Researchers publishing in Nature Communications have determined that interventions that extend lifespan in mice may not have significant effects on the processes of aging.
Improvement is not the same as slowing decline
The researchers begin this paper by noting that previous studies have outlined a broad variety of dietary, environmental, and genetic factors that are associated with lifespan . The researchers contend that this fact has had an influence on modern models of aging, including the Hallmarks of Aging. However, lifespan is often controlled by specific pathologies of old age. It is possible for an intervention to extend lifespan by preventing specific causes of death while having no real effect on any of the various aspects of aging.
Therefore, the researchers argue that how long organisms live is, counterintuitively, not a very good endpoint for analyzing how much the organisms are aging. They point out that the vast majority of laboratory mice die of cancer  and hold that interventions known to extend lifespan in these mice, such as intermittent fasting, are doing so by delaying cancer .
The researchers also note that an intervention that improves a phenotype of aging may not be doing so by directly impacting its decline as such. They choose as their example a theoretical intervention that broadly increases the number of neurons in the brain. While such an intervention would be extremely welcome for many, many reasons, it may not be addressing the underlying mechanisms causing the decline of neurons with aging.
in order to tell the difference between an intervention that provides baseline improvement and interventions that impact aging, the researchers use a simple test: does it improve the old more than the young?
A phenotypic look at aging
This paper contains an in-depth analysis of phenotypic aging over time in mice, including specific aspects of reactions, heart function, immune function, metabolism, fat mass, and blood contents. Some of these changes can be detected early in life, while others only show up in middle-aged and older mice.
They also note the effects of some hallmarks of aging: on the molecular level, genomic instability, cellular senescence, deregulated nutrient sensing, and altered intercellular communication appear to accelerate only at older ages, while loss of proteostasis and mitochondrial dysfunction appear to decline more gradually. Cell proliferation immediately dropped shortly after birth to a steady level.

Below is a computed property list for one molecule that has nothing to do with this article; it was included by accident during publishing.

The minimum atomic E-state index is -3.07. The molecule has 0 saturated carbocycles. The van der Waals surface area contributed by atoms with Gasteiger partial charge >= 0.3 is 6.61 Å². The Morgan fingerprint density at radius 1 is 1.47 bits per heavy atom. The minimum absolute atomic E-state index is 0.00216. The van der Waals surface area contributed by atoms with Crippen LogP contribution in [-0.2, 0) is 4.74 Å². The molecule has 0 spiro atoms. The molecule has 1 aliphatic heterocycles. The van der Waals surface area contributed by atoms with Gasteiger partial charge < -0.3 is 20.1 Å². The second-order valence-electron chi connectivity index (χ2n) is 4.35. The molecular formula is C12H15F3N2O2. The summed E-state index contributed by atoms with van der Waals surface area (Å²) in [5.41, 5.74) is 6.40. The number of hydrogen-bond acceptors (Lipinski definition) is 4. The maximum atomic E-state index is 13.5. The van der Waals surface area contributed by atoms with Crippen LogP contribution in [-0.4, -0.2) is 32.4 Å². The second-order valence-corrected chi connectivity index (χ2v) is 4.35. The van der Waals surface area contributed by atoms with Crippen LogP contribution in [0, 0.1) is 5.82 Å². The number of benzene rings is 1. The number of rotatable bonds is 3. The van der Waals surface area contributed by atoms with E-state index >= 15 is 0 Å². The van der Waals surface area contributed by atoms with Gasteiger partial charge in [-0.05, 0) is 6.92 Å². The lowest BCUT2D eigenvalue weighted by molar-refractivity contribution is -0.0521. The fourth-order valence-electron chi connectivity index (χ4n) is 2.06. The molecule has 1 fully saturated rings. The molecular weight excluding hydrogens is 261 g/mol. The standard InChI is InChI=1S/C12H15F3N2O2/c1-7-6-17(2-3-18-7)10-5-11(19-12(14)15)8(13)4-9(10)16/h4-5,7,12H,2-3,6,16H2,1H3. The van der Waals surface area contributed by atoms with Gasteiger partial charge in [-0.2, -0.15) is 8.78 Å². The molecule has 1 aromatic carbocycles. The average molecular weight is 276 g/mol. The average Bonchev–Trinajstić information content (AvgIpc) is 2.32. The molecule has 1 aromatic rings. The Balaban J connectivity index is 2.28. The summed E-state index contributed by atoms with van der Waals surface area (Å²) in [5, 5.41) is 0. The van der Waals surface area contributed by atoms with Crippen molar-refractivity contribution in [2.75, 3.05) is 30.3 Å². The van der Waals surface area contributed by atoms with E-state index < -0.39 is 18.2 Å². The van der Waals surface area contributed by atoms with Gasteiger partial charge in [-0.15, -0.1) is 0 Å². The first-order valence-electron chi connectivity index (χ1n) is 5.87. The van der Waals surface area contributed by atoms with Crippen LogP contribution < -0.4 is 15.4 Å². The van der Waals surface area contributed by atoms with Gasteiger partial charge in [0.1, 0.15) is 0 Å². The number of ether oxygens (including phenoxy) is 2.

The researchers gathered this data in the service of the next phase of their experiment: determining if fundamental interventions known to extend lifespan have age-dependent effects.
Reversing age-related phenotypes in the young
For their first experiment, the researchers examined the effects of phenotypic aging on mice that were engineered to have a growth hormone deficiency. These mice live longer than unaltered mice. 35 age-sensitive phenotypes were unaffected, 18 age-sensitive phenotypes were accelerated, and 38 age-sensitive phenotypes were improved. However, only five of these age-sensitive phenotypes were found to be significantly improved in a way that correlated with the age of the animals; in the other cases, young animals were helped approximately as much as old animals were. A similar analysis in human beings with related mutations found very few statistically significant observations, most of which related to body fat.
On the other hand, mTOR deficiency did seem to have more age-dependent effects. Here, 42 age-dependent phenotypes were unaffected, 14 age-dependent phenotypes were accelerated, and of the 56 age-dependent phenotypes improved, 22 were improved in an age-related manner. Unfortunately, in human beings with related mutations, there were also relatively few statistically significant observations.
Intermittent fasting, an intervention known to improve mouse lifespan, did not affect 48 age-related phenotypes, accelerated 11 of them, and improved 42, 20 of which were improved in an age-related manner.
The first logical question that can be asked in response to this line of research is “Does it matter?” After all, if an intervention extends lifespan and improves health, whether or not it has effects that are truly representative of reversed aging seems to be an academic question at best. Vanishingly few people would refuse a healthspan-extending intervention on the grounds that it does not truly impact aging as such. It may also be the case that some repeatable interventions will be able to stave off individual aspects of aging indefinitely, despite having similar effects on the young as the old.
However, there are good reasons for this sort of research. Coupled with deep learning, epigenetic clocks, and other analytic tools, this approach can be used to determine which interventions provide simple health benefits and which impact the processes of aging themselves.
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